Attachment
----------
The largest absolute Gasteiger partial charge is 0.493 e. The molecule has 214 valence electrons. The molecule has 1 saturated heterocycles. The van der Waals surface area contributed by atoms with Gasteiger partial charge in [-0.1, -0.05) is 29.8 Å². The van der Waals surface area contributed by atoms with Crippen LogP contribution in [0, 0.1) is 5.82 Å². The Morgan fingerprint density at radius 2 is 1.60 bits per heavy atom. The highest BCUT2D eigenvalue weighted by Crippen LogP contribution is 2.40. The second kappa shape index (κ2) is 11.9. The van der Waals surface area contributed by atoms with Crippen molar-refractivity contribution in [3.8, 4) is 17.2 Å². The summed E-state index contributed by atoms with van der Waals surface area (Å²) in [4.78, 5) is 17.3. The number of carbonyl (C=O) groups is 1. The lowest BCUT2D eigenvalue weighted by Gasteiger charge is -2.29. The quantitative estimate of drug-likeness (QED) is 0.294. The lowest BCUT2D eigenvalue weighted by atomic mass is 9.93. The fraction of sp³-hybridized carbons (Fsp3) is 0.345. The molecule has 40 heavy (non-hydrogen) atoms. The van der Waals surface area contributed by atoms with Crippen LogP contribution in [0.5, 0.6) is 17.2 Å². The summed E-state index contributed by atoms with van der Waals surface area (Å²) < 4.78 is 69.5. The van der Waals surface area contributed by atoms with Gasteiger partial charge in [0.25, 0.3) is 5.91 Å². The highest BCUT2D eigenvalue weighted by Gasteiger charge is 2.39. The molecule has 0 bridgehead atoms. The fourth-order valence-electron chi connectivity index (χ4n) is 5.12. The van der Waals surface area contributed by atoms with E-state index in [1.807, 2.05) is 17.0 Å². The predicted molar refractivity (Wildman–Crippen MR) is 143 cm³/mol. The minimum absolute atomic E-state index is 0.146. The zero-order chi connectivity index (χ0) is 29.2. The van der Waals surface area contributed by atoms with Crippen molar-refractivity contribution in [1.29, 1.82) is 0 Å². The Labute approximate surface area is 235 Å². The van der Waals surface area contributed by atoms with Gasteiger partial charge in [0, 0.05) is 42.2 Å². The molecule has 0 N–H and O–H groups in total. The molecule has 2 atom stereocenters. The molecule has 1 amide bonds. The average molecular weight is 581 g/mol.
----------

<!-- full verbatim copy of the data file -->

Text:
The largest absolute Gasteiger partial charge is 0.493 e. The molecule has 214 valence electrons. The molecule has 1 saturated heterocycles. The van der Waals surface area contributed by atoms with Gasteiger partial charge in [-0.1, -0.05) is 29.8 Å². The van der Waals surface area contributed by atoms with Crippen LogP contribution in [0, 0.1) is 5.82 Å². The Morgan fingerprint density at radius 2 is 1.60 bits per heavy atom. The highest BCUT2D eigenvalue weighted by Crippen LogP contribution is 2.40. The second kappa shape index (κ2) is 11.9. The van der Waals surface area contributed by atoms with Crippen molar-refractivity contribution in [3.8, 4) is 17.2 Å². The summed E-state index contributed by atoms with van der Waals surface area (Å²) in [4.78, 5) is 17.3. The number of carbonyl (C=O) groups is 1. The lowest BCUT2D eigenvalue weighted by Gasteiger charge is -2.29. The quantitative estimate of drug-likeness (QED) is 0.294. The lowest BCUT2D eigenvalue weighted by atomic mass is 9.93. The fraction of sp³-hybridized carbons (Fsp3) is 0.345. The molecule has 40 heavy (non-hydrogen) atoms. The van der Waals surface area contributed by atoms with Crippen LogP contribution in [0.5, 0.6) is 17.2 Å². The summed E-state index contributed by atoms with van der Waals surface area (Å²) < 4.78 is 69.5. The van der Waals surface area contributed by atoms with Gasteiger partial charge in [0.25, 0.3) is 5.91 Å². The highest BCUT2D eigenvalue weighted by Gasteiger charge is 2.39. The molecule has 0 bridgehead atoms. The fourth-order valence-electron chi connectivity index (χ4n) is 5.12. The van der Waals surface area contributed by atoms with E-state index in [1.807, 2.05) is 17.0 Å². The predicted molar refractivity (Wildman–Crippen MR) is 143 cm³/mol. The minimum absolute atomic E-state index is 0.146. The zero-order chi connectivity index (χ0) is 29.2. The van der Waals surface area contributed by atoms with Crippen molar-refractivity contribution in [1.29, 1.82) is 0 Å². The Labute approximate surface area is 235 Å². The van der Waals surface area contributed by atoms with Gasteiger partial charge in [0, 0.05) is 42.2 Å². The molecule has 0 N–H and O–H groups in total. The molecule has 2 atom stereocenters. The molecule has 1 amide bonds. The average molecular weight is 581 g/mol.